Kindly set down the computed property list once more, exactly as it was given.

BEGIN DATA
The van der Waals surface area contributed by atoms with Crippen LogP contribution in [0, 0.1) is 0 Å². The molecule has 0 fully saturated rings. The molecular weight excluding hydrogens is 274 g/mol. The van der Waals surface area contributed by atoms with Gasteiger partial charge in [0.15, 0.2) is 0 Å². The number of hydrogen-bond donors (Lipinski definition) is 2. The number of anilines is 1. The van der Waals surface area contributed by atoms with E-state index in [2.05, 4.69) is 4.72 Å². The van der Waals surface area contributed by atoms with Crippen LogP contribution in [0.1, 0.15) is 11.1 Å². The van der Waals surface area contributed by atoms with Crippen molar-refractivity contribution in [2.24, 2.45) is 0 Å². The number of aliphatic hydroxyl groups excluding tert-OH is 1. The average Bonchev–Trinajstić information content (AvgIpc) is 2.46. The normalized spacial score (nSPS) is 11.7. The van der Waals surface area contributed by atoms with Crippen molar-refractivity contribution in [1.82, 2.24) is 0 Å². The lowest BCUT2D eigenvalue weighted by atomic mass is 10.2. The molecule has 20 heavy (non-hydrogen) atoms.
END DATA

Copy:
The van der Waals surface area contributed by atoms with Crippen LogP contribution in [0, 0.1) is 0 Å². The molecule has 0 fully saturated rings. The molecular weight excluding hydrogens is 274 g/mol. The van der Waals surface area contributed by atoms with Gasteiger partial charge in [0.15, 0.2) is 0 Å². The number of hydrogen-bond donors (Lipinski definition) is 2. The number of anilines is 1. The van der Waals surface area contributed by atoms with E-state index in [2.05, 4.69) is 4.72 Å². The van der Waals surface area contributed by atoms with Crippen LogP contribution in [0.1, 0.15) is 11.1 Å². The van der Waals surface area contributed by atoms with Crippen molar-refractivity contribution in [2.24, 2.45) is 0 Å². The number of aliphatic hydroxyl groups excluding tert-OH is 1. The average Bonchev–Trinajstić information content (AvgIpc) is 2.46. The normalized spacial score (nSPS) is 11.7. The van der Waals surface area contributed by atoms with Crippen molar-refractivity contribution in [1.82, 2.24) is 0 Å². The lowest BCUT2D eigenvalue weighted by atomic mass is 10.2. The molecule has 20 heavy (non-hydrogen) atoms.